The Pearl opened a new coworking space this week. In doing so it hopes to ride a pandemic tailwind guiding professionals toward flexible work arrangements.
The open-layout office space – boasting amenities like a kitchen, meeting rooms, and private phone booths – is meant to attract people like Patrick Aspell, the owner of a small IT services and consulting firm.
The remote nature of Aspell’s work allows him to plant himself anywhere, but he’s found that pandemic-era Zoom meetings aren’t good for the networking he likes to do. “You can’t pull someone aside and have a conversation with them,” he said.
He’s looking for a place where he can rub elbows with the small business community of San Antonio, which he said he preferred to New York City and Boston, where he was previously splitting his work time. “The sounds of birds are a lot better than the honking in New York,” he said.
The Pearl’s new space, dubbed Pearl Cowork, is a good candidate for him, he said, as it is nearby. But he hasn’t made up his mind about which coworking space to go with.
The increasing prevalence of professionals like Aspell in the city is why David Heard, the CEO of TechBloc, the city’s nonprofit tech advocacy group, said he is “bullish” on the prospect of new coworking spaces.
“Talent and jobs are more freed from geography than ever before,” he said. “That means affordable, livable cities like San Antonio are becoming the cities of choice.”
And for small business owners and employers, coworking spaces offer a happy medium between working-from-home and the traditional office space, he said.
His own company, SecureLogix, for whom he is the chief marketing officer, has moved to a hybrid model in which employees spend some days in the corporate office and some days working remotely.
Plus, Heard said, coworking spaces still have the same appeal that they did before the pandemic: They’re a way for the small fish across industries to collaborate and share office resources.
Demand for office space – whether in traditional offices or in new arrangements like coworking facilities – continues to grow in San Antonio, according to a report from Cushman & Wakefield, a real estate services firm. The report says for the first quarter of 2021, office-based employment in the city has not only recovered from its pandemic-related losses but is up 3.7% over the same quarter last year.
A day pass for the Pearl’s new space is $40. A more long-term lease at the space, which spans 10,416 square feet on the second floor of the Full Goods Building at 200 E. Grayson Street, costs $150 per month. That includes a professional address and mail service. Further upgrades such as a dedicated desk or private office run the gamut up to $2,400.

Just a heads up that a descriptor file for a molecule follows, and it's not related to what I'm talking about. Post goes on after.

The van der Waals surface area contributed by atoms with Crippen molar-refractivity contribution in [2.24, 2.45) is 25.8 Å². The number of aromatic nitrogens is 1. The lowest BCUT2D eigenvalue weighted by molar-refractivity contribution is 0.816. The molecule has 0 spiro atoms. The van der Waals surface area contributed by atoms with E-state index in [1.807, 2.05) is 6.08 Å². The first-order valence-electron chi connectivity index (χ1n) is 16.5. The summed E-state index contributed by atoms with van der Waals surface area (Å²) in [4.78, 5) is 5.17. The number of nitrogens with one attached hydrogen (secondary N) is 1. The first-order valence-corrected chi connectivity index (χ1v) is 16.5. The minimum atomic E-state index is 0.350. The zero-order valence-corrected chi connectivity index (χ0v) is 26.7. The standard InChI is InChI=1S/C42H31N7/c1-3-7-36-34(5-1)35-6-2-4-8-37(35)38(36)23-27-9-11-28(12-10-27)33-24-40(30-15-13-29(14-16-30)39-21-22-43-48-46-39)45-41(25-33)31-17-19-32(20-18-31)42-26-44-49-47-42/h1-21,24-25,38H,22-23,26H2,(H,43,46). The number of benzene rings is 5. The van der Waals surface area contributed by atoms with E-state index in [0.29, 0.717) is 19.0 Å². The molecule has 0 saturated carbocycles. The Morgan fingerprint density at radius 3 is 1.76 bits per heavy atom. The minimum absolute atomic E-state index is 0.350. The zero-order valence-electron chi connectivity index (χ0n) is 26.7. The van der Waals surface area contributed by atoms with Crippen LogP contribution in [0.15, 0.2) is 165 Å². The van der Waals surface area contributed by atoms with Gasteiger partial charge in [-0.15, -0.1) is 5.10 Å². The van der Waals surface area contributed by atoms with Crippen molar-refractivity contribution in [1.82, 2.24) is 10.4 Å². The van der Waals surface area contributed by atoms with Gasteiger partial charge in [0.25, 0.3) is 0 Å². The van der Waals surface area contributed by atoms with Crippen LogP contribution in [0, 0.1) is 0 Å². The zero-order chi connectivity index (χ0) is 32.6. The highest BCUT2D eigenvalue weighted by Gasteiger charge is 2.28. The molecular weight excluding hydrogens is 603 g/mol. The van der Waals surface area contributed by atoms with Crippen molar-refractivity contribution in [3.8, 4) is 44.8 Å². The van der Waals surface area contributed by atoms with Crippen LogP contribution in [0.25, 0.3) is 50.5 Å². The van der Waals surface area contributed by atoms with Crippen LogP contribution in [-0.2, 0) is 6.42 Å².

A walk through the empty office spaces on Wednesday afternoon showed it to be full of sleek furniture, modern art, and expansive natural lighting.
“The space lent itself perfectly to coworking,” said Natalie Smith, a property manager at the Pearl. “We didn’t have to move walls. We just gave it a treatment with lighting, paint, carpet, and artwork, and it really transformed the space.”
She and Nikki Lawson, another property manager, launched Pearl Cowork after the space’s previous office tenant exited under the pandemic, and it became clear that filling the space would take much longer than normal.
She expressed an appreciation for the Pearl’s leadership in allowing their proposal – though they are not normally involved with creating the Pearl’s new ventures – to come to fruition.
“It’s a rare opportunity, that we got to help create something that will hopefully live a lot longer than us,” she said. “Whatever the next great idea is that helps San Antonio, maybe it’s birthed out of this space.”
Pearl Cowork joins a host of coworking spaces in San Antonio whose numbers and prospects shrank under the worst of the pandemic.
Heard said that roughly a fifth of the 26 coworking spaces TechBloc logged at the beginning of 2020 didn’t make it to the end of the year. Some operations were forced to shutter, like the Annex on De Zavala Road, which has converted itself into an online community.
Geekdom, a tech-oriented coworking space and startup incubator, saw its membership drop from 1,800 to around 1,500 at the beginning of the pandemic.
Geekdom’s CEO, Charles Woodin, welcomed the addition of the Pearl Cowork, which he said is an “amazing option” for startups that launch out of Geekdom, according to a Pearl press release.
“Pearl Cowork offers a great place for these established companies and professionals to land,” he said, “and we couldn’t be more excited to welcome them to the neighborhood.”